Today, we are as exposed to great calamities and dangers as we have open to us great possibilities and hopes. The nineteenth and twentieth centuries have been two of the most productive and richest centuries for both good and evil. Had humanity made proper use of the opportunities of this period, they might have changed the world into Paradise.

The general atmosphere and conditions surrounding us promise great happiness so long as science and technology with all their facilities and fruits are devoted to the service of humanity. Nevertheless, so far we have not been able to make proper use of these extensive possibilities. The happiness of humanity has been delayed. There is some doubt and despair because nobody has taken on the responsibility for guiding humanity to eternal bliss. Such will probably continue to be the situation until those who have authority and competence come to acknowledge their true responsibility.

In the past, cities and villages used to live in an isolation that was unpleasant, disorderly and devoid of spirituality. They were frequently visited by privation and pestilence and were permeated by immoralities. Moreover, they merely observed what was going on with indifference, believing life to consist of nothing but this. Today, it is obviously impossible to live with out-of-date conceptions which have nothing to do with reality. ‘Continuing the old state being impossible, it means either following the new state or annihilation.’ We will either reshape our world as required by science, or we shall be thrown into a pit together with the world we live in.

Some believe that doing this will reduce man to a machine, and mankind to a swarm of ants, running the world in accordance with mechanistic science. This is not true at all! Just as the past was not without science, so too, the future cannot be without it; everything in the end is connected with science. A world without some science has nothing to give to man.

It is, however, true that in some of our cities man has been reduced, human feelings have been diminished, certain human virtues together with health and ability to think, have been wiped out. But it is an injustice to ascribe all this to science and technology. The fault lies rather with the scientists who avoid their responsibilities. Many worrying conditions would probably not have existed if the scientists had acquired an awareness of their social responsibility and had performed what was expected of them.

Science means comprehending what things and events tell us, and what the Divine Laws prevailing over the universe reveal to us. It means striving to understand the purpose of the Creator. Man, who has been created in order that he shall rule over all things, needs to observe, read, discern and learn about what is around him. Then, he has to seek the way of exerting his influence over events and subjecting them to himself. At this point, by the decree of the Sublime Creator, everything will submit to man who himself will submit to God.

Science, with all its branches such as physics, chemistry, astronomy, medicine and so forth, is at the service of humanity, and every day brings new gains which may also be gifts of hope.

There is no reason for man to be afraid of science. The danger does not lie with science itself and the founding of a world in accordance with it, but rather with ignorance, and the irresponsibility of scientists.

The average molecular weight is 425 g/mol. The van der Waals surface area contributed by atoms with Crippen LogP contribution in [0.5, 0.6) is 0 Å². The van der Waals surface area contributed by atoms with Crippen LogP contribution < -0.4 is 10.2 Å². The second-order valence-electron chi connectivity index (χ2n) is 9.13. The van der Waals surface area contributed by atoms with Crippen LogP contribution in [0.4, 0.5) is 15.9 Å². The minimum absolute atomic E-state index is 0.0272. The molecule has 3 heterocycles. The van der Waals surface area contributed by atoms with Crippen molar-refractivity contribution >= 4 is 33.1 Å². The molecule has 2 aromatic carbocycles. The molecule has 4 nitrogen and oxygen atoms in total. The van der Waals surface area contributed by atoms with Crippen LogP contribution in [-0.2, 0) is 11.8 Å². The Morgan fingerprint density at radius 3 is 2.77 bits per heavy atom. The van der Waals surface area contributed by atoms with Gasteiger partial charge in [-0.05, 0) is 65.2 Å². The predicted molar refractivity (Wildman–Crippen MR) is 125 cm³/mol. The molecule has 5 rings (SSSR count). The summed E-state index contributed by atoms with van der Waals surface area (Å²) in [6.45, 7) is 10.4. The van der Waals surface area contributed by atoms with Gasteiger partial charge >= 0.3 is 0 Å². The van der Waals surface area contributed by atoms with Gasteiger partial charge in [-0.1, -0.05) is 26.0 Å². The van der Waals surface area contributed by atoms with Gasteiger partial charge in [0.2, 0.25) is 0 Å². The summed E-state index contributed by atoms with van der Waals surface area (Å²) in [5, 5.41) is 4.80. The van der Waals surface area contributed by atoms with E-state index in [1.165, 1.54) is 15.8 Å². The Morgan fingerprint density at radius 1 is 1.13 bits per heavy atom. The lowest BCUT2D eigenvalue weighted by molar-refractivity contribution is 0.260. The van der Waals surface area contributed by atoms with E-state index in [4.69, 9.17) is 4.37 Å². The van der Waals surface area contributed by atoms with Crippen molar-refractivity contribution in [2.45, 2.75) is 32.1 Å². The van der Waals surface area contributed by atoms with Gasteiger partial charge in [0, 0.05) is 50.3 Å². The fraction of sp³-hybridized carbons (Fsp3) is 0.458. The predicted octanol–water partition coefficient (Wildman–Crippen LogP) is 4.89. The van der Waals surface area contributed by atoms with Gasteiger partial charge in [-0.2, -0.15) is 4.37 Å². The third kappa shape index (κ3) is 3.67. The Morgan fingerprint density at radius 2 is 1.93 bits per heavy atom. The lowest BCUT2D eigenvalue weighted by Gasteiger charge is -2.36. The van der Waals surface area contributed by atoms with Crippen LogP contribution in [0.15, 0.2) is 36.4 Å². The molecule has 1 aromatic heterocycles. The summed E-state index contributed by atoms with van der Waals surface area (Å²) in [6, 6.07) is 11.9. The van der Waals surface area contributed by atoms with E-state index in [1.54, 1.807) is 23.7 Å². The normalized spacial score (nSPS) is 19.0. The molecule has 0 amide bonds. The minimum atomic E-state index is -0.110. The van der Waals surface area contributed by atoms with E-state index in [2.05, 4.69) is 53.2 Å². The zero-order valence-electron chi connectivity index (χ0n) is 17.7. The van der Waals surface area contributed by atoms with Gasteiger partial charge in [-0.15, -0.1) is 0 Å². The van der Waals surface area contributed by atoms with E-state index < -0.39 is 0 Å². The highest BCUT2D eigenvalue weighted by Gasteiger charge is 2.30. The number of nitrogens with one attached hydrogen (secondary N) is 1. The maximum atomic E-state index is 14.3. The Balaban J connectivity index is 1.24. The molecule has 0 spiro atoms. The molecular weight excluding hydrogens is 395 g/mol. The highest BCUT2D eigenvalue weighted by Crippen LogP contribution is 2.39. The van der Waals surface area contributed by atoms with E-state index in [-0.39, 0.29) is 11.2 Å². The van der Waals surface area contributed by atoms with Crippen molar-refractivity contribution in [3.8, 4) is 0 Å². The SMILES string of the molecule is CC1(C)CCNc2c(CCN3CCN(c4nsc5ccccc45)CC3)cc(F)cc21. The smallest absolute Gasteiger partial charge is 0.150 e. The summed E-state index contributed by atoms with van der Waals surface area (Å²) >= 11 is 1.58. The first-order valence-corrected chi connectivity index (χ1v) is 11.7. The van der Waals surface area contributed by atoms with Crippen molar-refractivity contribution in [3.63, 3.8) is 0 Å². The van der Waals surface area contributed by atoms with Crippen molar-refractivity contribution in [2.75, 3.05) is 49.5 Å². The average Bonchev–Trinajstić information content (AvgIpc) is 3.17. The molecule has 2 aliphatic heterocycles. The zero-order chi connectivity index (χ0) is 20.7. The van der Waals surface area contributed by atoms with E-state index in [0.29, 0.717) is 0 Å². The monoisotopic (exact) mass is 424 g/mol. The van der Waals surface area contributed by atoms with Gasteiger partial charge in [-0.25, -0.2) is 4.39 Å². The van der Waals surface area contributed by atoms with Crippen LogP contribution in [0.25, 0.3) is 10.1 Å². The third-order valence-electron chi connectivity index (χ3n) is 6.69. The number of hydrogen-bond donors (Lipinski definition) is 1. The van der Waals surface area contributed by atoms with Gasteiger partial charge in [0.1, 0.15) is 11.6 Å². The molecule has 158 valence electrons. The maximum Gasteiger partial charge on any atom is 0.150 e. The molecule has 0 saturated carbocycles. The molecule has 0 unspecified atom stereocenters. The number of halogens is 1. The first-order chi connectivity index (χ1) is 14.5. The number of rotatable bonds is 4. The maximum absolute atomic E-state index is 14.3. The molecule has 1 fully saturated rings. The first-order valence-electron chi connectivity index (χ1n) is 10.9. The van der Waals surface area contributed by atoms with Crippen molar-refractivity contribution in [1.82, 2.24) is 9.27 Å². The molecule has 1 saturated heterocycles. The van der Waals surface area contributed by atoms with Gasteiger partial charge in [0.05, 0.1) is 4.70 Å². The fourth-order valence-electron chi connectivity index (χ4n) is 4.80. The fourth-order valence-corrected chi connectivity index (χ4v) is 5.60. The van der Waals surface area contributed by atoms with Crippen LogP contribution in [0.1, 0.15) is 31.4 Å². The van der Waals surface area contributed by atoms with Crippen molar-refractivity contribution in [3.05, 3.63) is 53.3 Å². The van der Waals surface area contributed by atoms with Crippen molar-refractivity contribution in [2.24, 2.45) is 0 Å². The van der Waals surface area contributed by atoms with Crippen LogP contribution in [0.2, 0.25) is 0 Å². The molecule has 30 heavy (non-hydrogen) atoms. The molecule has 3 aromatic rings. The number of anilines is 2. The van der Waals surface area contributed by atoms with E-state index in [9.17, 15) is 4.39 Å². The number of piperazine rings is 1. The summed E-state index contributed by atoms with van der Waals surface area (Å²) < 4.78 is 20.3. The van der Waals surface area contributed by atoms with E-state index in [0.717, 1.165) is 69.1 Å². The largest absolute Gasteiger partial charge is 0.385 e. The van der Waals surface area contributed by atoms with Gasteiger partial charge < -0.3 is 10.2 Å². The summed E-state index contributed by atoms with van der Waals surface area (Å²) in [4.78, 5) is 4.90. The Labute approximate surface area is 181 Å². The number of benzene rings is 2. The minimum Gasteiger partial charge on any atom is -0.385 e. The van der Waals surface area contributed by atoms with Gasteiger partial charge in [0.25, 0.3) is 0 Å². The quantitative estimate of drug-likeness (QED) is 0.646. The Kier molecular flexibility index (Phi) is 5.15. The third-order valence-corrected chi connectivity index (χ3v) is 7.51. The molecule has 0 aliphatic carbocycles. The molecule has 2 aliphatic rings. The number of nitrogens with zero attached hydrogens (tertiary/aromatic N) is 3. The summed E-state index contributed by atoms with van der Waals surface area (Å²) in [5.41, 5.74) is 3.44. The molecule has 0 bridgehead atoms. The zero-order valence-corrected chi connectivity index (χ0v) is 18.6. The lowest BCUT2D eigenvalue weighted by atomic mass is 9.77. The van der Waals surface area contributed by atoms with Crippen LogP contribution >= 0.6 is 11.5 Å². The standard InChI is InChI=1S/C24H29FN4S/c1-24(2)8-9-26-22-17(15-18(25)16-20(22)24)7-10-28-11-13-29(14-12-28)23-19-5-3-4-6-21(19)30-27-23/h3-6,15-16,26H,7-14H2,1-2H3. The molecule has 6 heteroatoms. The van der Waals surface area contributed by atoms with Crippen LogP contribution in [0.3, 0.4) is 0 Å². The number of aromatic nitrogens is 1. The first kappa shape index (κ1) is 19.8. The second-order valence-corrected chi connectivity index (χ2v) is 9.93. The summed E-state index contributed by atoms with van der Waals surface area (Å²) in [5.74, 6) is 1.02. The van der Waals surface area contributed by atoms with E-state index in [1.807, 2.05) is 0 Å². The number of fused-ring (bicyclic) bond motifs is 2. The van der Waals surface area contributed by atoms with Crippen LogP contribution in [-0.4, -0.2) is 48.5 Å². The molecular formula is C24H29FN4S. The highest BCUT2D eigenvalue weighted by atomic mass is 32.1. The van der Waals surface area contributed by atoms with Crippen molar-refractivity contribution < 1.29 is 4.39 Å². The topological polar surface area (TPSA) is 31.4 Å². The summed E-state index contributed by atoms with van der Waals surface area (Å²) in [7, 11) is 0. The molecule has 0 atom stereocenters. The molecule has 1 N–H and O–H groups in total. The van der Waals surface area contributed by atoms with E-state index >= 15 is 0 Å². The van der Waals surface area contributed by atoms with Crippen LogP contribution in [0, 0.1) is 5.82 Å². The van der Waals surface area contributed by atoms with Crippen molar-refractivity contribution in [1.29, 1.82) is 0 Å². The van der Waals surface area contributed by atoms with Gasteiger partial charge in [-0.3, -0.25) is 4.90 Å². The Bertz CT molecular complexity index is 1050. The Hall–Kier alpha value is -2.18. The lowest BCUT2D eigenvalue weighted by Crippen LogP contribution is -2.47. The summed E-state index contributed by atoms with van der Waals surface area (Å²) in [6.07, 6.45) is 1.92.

We acknowledge that some planned acts based on knowledge may sometimes give bad results, but it is certain that ignorance and disorganization always give bad results. For this reason, instead of being opposed to the products of science and technology, it is necessary to use them so as to bring happiness to man. Herein lies the essence of the greatest problem of mankind. It is simply not possible to take measures against the space age or to remove the thought of making atomic or hydrogen bombs from the minds of some people.

Given that science might be a deadly weapon in the hands of an irresponsible minority, we should nonetheless adopt science with its products to found a civilisation where man will be able to secure his happiness in this world and the next. It is vain to curse the machine and factories, because machines will continue to run and factories to operate. So too science and its products will not cease to be harmful to mankind until the men of truth assume the direction of things and events.

We must not fear science nor the technology it enables, for such a fear paralyses every sort of activity. Instead, we must be fearful of the hands using it. Science in the hands of an irresponsible minority is something disastrous which could on its own change the world into hell. Having come to know only after the destruction of Hiroshima and Nagasaki that a monster of cruelty had exploited his studies of the atom, Einstein apologized in tears to his Japanese counterparts, but by then it was too late!

That calamity was neither the first nor will it be the last of its kind. Seas have been changed into sewage and poison, rivers into canals of filth, and the atmosphere into a fog of pollution by the barbarian minority, and this will continue to be so...

Mankind has never suffered harm from a weapon in the hands of angels. Whatever they have suffered has all come from depraved, ambitious souls who believe only that ‘might is right’. This situation will continue until mankind builds a world on the foundation of science and faith.

It is our hope that human beings will come to comprehend the nature of the world they live in before it is too late.
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